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Reflecting on the changing landscape of K-12 education
Scott Siegel

It is said that change is the one constant in our lives. That has become increasingly true in this era of technological and informational advances. We may come to believe that we are accustomed to constant change. However, there are times when there are pivotal, paradigm-shifting changes in which events are measured in terms of "before" and "after." K-12 schools are receiving a double dose of radical changes this year, and we may forever label 2013 in education as a dividing line between before and after. These two events are the complete overhauls of both the way schools are funded in California, and the educational standards used to direct learning, including the accompanying accountability (testing) system.

In June, the legislature passed Governor Brown's plan to link the level of state funding that school districts receive to their percentage of socioeconomically disadvantaged students and English learners. In doing so, the state scrapped the old school finance system that had been largely in place since Richard Nixon was president. The rationale for this change resides in a quote from Thomas Jefferson that was cited frequently by the Governor as he made his case for the changes: "There is nothing more unequal than the equal treatment of unequal people." Inarguably, students from economically struggling areas such as portions of Los Angeles are more challenging to educate than students from affluent areas such as portions of Orange County, just as students from Ceres require more resources than students from Del Rio. Funding them equally was a grave injustice that is now being corrected.

The new funding model, the Local Control Funding Formula (LCFF), has three main goals. First, and foremost, put more dollars into the hands of school systems whose students have the greatest need. Second, return some measure of local control to school boards and thereby to voters, diverting it away from the State of California and its over-regulation of spending decisions at the local level. Finally, the LCFF intends to simplify what has become an overly complex system of regulations that stifled local decision making.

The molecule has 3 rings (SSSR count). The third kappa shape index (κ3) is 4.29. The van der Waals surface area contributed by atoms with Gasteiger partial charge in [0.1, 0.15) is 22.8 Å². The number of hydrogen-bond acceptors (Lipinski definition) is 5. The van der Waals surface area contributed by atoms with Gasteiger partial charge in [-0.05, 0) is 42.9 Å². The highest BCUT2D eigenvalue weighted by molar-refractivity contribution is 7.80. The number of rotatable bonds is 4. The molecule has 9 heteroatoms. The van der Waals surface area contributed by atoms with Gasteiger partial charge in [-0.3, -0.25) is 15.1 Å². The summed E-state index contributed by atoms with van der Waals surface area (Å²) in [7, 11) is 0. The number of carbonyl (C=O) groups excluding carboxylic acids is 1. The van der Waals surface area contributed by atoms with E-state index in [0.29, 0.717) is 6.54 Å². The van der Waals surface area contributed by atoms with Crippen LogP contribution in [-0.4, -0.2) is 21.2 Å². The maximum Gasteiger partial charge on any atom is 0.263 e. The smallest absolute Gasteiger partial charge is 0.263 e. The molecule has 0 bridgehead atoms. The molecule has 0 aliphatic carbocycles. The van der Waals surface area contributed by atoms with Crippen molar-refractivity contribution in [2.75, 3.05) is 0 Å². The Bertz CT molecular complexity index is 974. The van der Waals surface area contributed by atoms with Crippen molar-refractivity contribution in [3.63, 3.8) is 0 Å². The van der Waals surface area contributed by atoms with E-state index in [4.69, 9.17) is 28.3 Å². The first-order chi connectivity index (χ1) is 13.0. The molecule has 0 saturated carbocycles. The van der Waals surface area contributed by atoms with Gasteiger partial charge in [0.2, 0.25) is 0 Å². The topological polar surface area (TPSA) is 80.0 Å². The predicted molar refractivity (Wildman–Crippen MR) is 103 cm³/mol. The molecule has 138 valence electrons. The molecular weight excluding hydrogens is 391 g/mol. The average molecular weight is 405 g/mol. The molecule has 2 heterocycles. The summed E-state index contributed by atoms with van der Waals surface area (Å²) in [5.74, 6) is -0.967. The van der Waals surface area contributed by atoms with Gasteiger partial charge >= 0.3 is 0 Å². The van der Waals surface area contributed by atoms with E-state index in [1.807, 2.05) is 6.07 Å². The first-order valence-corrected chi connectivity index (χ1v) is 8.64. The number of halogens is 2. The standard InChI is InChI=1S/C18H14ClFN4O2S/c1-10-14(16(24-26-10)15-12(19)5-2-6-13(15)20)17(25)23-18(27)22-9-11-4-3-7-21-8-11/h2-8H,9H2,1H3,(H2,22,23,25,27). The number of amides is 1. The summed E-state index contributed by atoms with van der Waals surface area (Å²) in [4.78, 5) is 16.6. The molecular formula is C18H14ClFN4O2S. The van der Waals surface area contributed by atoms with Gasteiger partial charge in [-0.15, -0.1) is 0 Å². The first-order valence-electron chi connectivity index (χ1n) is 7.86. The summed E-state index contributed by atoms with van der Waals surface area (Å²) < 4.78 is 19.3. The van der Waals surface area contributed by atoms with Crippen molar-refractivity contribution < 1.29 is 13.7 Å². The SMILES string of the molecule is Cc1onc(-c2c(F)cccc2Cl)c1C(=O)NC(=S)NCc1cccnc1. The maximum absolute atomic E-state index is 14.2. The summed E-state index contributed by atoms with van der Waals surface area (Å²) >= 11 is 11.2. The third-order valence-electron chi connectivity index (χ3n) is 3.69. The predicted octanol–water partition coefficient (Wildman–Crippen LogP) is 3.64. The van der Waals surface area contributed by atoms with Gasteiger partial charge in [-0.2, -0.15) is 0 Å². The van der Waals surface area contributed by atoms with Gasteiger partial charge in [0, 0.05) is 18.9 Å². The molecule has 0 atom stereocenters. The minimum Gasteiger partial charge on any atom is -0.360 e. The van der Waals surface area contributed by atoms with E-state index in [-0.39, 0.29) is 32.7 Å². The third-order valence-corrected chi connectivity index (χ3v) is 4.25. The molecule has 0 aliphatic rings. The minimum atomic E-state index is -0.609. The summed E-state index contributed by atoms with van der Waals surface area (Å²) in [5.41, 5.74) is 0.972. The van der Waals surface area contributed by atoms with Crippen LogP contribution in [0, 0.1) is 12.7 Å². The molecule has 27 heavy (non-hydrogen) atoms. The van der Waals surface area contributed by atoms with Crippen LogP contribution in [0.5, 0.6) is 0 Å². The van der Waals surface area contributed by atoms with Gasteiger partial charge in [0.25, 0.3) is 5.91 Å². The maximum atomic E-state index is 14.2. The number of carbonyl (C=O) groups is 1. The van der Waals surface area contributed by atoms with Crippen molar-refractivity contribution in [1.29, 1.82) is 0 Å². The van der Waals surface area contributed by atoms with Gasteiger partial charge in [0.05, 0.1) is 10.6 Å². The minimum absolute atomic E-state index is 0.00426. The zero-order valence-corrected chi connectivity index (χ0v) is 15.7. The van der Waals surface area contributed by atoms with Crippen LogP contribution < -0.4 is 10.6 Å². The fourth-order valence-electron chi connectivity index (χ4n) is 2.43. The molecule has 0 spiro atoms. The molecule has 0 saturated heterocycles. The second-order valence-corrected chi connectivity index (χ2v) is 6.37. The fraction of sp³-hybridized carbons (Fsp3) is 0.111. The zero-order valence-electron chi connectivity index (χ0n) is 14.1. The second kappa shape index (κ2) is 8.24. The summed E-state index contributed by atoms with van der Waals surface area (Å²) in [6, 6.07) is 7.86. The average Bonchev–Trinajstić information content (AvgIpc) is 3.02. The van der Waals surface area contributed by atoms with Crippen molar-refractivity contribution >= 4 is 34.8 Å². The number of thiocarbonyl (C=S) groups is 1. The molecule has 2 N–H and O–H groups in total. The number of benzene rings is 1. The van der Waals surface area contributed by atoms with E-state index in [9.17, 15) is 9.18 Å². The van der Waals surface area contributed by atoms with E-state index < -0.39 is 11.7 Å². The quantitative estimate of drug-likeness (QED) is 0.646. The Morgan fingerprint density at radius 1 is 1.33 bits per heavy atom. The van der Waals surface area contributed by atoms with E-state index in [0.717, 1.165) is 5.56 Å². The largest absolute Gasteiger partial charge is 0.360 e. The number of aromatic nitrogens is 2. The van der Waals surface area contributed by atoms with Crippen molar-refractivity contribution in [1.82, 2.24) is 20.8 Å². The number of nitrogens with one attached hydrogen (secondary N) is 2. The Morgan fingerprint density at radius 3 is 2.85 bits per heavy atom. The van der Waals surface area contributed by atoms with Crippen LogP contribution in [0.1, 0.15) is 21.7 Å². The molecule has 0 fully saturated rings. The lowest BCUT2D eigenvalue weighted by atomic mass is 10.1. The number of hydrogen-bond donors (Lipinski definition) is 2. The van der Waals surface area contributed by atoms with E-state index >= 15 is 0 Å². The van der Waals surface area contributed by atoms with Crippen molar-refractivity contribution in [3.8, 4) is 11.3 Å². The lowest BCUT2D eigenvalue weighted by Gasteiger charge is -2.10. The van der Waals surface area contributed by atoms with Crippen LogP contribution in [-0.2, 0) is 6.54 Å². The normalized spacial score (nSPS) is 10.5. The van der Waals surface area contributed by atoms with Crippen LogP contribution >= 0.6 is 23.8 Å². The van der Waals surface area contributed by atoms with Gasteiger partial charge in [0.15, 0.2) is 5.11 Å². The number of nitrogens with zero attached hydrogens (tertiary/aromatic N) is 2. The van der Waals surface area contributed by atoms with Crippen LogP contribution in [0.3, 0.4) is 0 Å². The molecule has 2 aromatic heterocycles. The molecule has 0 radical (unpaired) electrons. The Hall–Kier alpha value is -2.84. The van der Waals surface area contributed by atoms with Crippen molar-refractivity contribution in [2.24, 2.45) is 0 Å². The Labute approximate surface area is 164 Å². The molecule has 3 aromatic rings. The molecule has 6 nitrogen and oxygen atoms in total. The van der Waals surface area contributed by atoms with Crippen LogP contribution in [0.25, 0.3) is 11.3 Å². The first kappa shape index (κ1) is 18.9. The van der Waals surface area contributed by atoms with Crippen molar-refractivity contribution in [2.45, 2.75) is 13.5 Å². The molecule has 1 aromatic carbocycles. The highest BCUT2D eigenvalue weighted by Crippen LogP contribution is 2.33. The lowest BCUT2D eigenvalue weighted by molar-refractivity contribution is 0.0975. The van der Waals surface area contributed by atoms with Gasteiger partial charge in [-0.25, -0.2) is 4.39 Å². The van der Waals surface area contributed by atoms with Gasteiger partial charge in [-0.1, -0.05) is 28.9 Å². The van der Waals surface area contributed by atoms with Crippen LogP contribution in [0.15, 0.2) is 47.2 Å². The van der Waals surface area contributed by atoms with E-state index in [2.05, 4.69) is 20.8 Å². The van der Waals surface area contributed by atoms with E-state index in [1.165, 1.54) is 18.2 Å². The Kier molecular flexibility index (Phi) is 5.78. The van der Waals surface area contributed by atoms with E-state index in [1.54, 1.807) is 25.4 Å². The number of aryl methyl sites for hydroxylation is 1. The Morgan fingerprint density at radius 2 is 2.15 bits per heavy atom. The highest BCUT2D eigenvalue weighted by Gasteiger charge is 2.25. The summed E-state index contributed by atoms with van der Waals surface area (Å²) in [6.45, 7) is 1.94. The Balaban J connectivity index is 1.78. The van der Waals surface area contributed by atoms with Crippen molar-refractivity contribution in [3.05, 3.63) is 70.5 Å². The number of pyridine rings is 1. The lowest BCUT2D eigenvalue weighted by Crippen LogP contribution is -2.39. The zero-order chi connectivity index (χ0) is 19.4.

The challenge in all of this is that the state is not done writing the rules for the LCFF. At this time, we still do not know exactly what the rules will be for the supplemental money given to districts with high poverty and English Language learner rates. That said, Ceres Unified will be working to put these funds to good use in helping to make our students competitive with students from privileged backgrounds and in a global marketplace.

The second change involves the implementation of the Common Core Standards and the accompanying Smarter Balanced Assessments. My eldest daughter has been taking California Standards Tests since the second grade. All she has known in school is the annual springtime ritual of taking multiple choice tests based on the California Standards. Next year, as a junior, she will take the new Smarter Balanced Assessments on a computer. The testing program will adapt to her responses as she demonstrates her level of knowledge with the new Common Core Standards.
The Common Core Standards have received the attention of some detractors who see them as federally driven. They are not. California developed the standards in a consortium with more than 40 other states in an effort to be more competitive with European and Asian students. I have reviewed the standards, and can give assurances that they are rigorous and will demand that students think deeply, at the same time they require a solid base in fundamental skills. We are very excited about making this transition.

As with the LCFF, there are some challenges with the implementation of the Common Core. Final decisions on assessments for this year are still pending (as of this writing, a bill was awaiting signature by the governor to suspend much of the CST testing). Our teachers will require significant levels of staff development. We will need to adopt new instructional materials to replace our aging textbooks, and it is quite possible that some of these materials will be in electronic format. While our students will benefit greatly from these changes, it will be a stressful period as our teachers and students work to implement the new curricula.

Either of these changes by itself, while beneficial, would present challenges. Taking on both at once is extraordinarily daunting and exciting. We do not get to press the pause button to wait for all of the decisions to be finalized and to prepare ourselves. Our students are in classrooms now, and it is imperative that we educate them. This has been likened to rebuilding an airplane while in flight - our passengers are on the plane and we must redesign our finance system, our content standards and our assessments in the air. In the end, I believe our students will reap the benefits of these changes, and we will look back and measure the passage of years in education in terms of before 2013 and after.